For long, we have been pointing to the poorrecord of the Indian Railways: like the paltry additions of rail lines, averaging just 160 km per annum, since independence. China in recent years has been adding more than 15,000 km modernising the entire rail system and introducing trains with speeds in excess of 300 kmph.
In India, the high operating ratio at 92 per cent leaves little resources for improving the services or the safety of the railways. The massive loans raised leave little scope for raising more funds for new lines. A humongous workforce of 13 lakh plus along with the burden of pensions for retired employees demand increasingly larger amounts to meet the employee costs. The cost of the large number of passengers handled is subsidised by freight earnings. The rigidities of the socialist overhang and an extremely unionised approach have also been problem areas.
The system has also been losing custom to the more efficient and aggressive road transport. The over-centralised bureaucratic set up is another albatross hanging round the neck of the railway system. The ministry, left to a junior partner of the coalition governments over the last couple of decades, is another handicap.
The appointment of Suresh Prabhu gave hope for change. In his first railway budget, he took bold not to announce new trains or new projects and opted to consolidate and complete works in progress.
The final report of the Bibek Debroy committee continues with the Modi-Prabhu promise of liberating the railways from decades of stagnation and poor performance. The recommendations are bold and refreshing, stressing on the switch over to commercial accounting, decentralising administration and setting up an independent regulator.
The report also indicates phasing out the railway budget and the railway board over the next five years. In short, these will help end the socialist creed of running the railways as a service and treat it as a commercial organisation. The opening up of the railways suggests the entry of private operators to run services making use of the rail lines and other infrastructure as also harnessing the enormous real estate value available in metro stations. The independent regulator statutorily constituted would also take care of equitable practices.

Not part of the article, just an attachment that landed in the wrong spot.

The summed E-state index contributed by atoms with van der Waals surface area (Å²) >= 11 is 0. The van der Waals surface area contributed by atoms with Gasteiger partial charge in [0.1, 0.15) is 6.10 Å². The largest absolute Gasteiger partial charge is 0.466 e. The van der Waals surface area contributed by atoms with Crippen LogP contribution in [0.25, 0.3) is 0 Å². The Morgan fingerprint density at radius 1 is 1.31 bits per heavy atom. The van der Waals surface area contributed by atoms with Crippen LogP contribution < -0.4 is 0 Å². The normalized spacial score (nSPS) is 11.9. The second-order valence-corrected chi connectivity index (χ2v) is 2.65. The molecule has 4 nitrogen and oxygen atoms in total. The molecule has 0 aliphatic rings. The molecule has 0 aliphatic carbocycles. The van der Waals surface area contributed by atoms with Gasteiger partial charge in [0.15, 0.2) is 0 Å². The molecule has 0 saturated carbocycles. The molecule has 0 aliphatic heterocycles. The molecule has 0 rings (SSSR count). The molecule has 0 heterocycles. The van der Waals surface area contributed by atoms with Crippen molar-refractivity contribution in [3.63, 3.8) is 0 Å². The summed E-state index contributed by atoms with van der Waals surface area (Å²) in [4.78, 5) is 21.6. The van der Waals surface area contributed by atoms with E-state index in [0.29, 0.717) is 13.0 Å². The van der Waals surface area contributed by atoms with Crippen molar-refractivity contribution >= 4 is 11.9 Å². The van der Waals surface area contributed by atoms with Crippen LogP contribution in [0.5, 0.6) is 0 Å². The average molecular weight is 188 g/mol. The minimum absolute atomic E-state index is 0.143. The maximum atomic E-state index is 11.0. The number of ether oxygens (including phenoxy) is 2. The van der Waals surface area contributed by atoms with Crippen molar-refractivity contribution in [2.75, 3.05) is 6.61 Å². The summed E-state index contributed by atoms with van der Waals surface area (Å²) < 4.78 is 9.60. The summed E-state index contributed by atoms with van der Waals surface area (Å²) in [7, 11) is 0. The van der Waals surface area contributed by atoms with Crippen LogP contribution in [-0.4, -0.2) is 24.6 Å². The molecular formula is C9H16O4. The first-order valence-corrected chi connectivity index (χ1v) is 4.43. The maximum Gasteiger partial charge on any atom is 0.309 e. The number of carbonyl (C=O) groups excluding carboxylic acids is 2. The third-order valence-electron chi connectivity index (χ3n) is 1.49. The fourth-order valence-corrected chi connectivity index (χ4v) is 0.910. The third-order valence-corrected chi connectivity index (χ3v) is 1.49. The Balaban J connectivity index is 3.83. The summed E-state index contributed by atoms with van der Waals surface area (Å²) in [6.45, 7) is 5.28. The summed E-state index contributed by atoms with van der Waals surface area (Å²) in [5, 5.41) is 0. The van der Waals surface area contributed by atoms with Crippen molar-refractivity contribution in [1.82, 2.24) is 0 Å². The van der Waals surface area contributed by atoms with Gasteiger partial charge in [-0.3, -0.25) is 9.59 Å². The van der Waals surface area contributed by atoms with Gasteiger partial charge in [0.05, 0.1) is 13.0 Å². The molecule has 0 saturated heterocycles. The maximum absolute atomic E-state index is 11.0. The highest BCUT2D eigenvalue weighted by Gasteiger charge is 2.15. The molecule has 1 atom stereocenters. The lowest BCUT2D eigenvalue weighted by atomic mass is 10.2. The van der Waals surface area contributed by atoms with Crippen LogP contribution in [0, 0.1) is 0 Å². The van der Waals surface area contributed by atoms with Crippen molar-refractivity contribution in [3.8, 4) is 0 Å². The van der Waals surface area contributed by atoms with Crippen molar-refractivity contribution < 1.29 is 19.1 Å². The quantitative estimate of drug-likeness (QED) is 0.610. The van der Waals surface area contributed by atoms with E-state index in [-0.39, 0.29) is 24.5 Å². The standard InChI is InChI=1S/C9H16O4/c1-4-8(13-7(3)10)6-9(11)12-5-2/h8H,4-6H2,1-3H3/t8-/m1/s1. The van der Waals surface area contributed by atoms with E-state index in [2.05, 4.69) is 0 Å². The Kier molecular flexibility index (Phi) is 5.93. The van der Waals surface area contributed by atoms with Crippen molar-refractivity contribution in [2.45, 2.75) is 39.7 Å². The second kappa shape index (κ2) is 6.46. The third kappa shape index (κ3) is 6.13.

In a recent television debate C A Raja Sridhar, National President, Hind Mazdoor Sabha and Vice President, All India Railway Men’s Federation, predictably argued the railways as a service and warned of the danger of it deteriorating with the onset of competition as had happened with Air India and BSNL. Sadly, he forgot the benefits brought about by such competition. Take telecom services: from just around 40 million connections in 2000, it has expanded 24 times to around 960 million today making communication affordable and productive for the vast majority of people. Life without a cell phone is unthinkable today. Competition has also helped expand massively air passenger services. Look at the number of aircraft in operation: compared to the 70 owned by Indian Airlines and Air India, today we have over 400 and all the airlines have ambitious plans to acquire a large number of aircraft.
IE suggested to successive railway ministers the scope for levying a cess on freight and on passenger tickets for construction of new rail lines. The latter is of great importance. Most of the rail lines are saturated with little scope for increasing the number of trains or their speed. We have the anachronism of the Chennai-Mumbai Mail taking over 28 hours with an average of around 45 kmph or the Shatabdi Express between Chennai and Bengaluru taking over five hours to cover 200 miles at an average speed of around 60 kmph.
The ingenuous method of fleecing passengers through hefty tatkal fares on overcrowded routes is another injustice perpetrated on the hapless passengers. The Debroy report suggests railways doing away with running schools, police forces, colleges and hospitals and dozens of other services which only serve its bloated workforce. There is a lot of validity in running the railways as a commercial organisation, cutting out the flab, decentralising it and providing for unremunerative lines or other social objectives out of the budget. An independent regulator, like the IRDA or CERC/ SERCs or TRAI would also help the public and the stakeholders to get fair and equitable treatment.
Of course, the unions are bound to oppose. But the government has to put its foot down, lest we miss a golden opportunity to rail the railways on a fast track of growth and prosperity.